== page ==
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Chef says Local Culture is the Key

Arab Relations

Chef says Local Culture is the Key

Stefania Di Paola

“Middle Eastern food has gotten a bit lazy”, said Greg Malouf over a crackling phone line from Beirut.

The Australian chef used to own the well-known Melbourne restaurant MoMo. He moved to Dubai in 2013 because he was eager to explore new markets. But, when I tried calling him, he was visiting his family in Lebanon.

Since his return he has learnt several lessons about preparing Middle Eastern food for local people and is confident that upmarket local cuisine is gaining momentum in the Emirates, partly because there is a lack of quality restaurants specialising in the food of the region.

“If I go to a Lebanese restaurant and order something simple like kibbe, you’re not going to get lamb, it’s most likely frozen mutton.

“And that’s the disappointing part of some of the places in this part of the world, they haven’t moved on or pushed any boundaries.“

Photograph by Juliette Strangio

Photograph by Juliette Strangio

His restaurant is located in the International Financial Centre of Dubai. It’s called Clé, the French word for key, but Malouf said he didn’t come up with the name. “I had nothing to do with it, it’s not what I had in mind.”

The restaurant is an all-black, stylish venue with multiple rooms including a lounge and terrace. 

Photograph by Juliette Strangio

Photograph by Juliette Strangio

The editor at Dubai’s Country Guides Magazine, Eduan Maggo, said Clé’s modern setting contrasts with its rustic meals.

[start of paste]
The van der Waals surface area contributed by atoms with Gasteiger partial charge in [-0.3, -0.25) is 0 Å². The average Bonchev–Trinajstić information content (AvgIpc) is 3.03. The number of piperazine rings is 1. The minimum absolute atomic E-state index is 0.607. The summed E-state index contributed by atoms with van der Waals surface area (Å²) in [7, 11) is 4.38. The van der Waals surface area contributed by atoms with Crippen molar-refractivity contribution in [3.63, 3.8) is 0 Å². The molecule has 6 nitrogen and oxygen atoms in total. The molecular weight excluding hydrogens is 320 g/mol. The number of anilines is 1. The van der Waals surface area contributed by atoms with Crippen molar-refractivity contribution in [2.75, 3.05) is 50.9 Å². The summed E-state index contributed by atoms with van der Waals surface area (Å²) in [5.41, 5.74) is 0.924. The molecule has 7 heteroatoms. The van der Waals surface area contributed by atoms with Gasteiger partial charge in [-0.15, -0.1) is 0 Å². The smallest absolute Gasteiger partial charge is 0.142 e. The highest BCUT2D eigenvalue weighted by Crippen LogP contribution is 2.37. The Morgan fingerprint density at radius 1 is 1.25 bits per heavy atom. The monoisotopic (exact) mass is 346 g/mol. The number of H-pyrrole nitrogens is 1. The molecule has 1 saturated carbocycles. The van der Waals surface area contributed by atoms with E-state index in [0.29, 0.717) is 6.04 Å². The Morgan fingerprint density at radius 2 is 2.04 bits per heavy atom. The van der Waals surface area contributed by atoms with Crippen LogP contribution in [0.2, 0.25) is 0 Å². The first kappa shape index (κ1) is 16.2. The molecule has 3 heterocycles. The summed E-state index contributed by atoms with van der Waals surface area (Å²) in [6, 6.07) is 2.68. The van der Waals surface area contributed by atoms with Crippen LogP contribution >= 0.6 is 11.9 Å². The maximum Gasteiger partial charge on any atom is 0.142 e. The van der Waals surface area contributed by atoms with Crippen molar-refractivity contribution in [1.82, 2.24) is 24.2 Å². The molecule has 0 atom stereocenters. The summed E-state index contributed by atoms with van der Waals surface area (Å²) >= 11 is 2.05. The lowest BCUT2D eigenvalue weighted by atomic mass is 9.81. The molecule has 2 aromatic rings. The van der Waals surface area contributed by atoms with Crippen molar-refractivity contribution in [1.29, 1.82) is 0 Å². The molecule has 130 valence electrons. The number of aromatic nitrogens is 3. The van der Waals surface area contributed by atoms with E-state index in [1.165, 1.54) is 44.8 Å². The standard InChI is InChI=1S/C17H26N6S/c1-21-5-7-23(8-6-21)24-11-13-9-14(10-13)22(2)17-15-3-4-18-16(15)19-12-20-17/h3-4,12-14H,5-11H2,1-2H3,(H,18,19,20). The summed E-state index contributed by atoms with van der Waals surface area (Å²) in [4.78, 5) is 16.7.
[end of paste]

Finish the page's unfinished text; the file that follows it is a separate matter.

“He tries to cook the dishes his family cooked, and they do get an update in their presentation, but apart from that it’s very homely.

“His family style restaurant is a very Arab approach to eating, and mixing that with your high end almost western concept is quite cool.”

Maggo believes the restaurant set-up works because Emiratis love to go out in bigger groups to share meals.

MoMo was a modern Middle Eastern restaurant in the Melbourne Grand Hyatt on Collins St.

The Clé menu includes an extra hit of spices, unlike MoMo which had to accommodate the wine loving Australian palette.

Malouf said he had to be aware of the deep traditions of the region in order to accommodate them in the new menu.

“Middle Eastern people will always go back to what they know best, home cooking”.

He counts himself lucky to have a natural understanding of the regional palette because he was brought up in a Lebanese household.

The greatest proportion of Clé’s customers are locals, followed by expats and tourists.

“Early in the week it’s mostly expats and later on in the week its locals, which I love to see. It puts me at ease to know that I’m on the right track and going in the right direction.

“Most of my customers in Melbourne were locals and never Middle Eastern, and now it’s swung right around.

“My customers are 70 percent local, followed by Lebanese, Syrian, Jordanian and Egyptian.”

Malouf said he picked Dubai for its location and diverse population with a well-travelled palate.  

However, he does admit that he had a greater response to his food back home because Australians are always willing to try something different.

“There is an incredible amount of food bloggers in Dubai because Arabs love to eat food and talk about food, and then talk about their next meal.”

Dining at Clé certainly made a strong impression on Country Guides Dubai food critic, Eduan Maggo.

“I remember he served a mayonnaise with pomegranate which I thought was a nice way of blending a traditional fruit with a modern condiment.

“His grandmother’s spinach pies were just amazing, it’s all about the textures, flavours and the different layers which were all really good.”

On the opening night of Clé, 1200 guests arrived including celebrities and a-list guests, something Malouf still isn’t used to.

“It’s just what happens in Dubai and my friends back in Melbourne were laughing at me.

“It diluted our brand, we don’t want to be an elitist restaurant we want to do something good for the region.”

Photograph by Juliette Strangio

Photograph by Juliette Strangio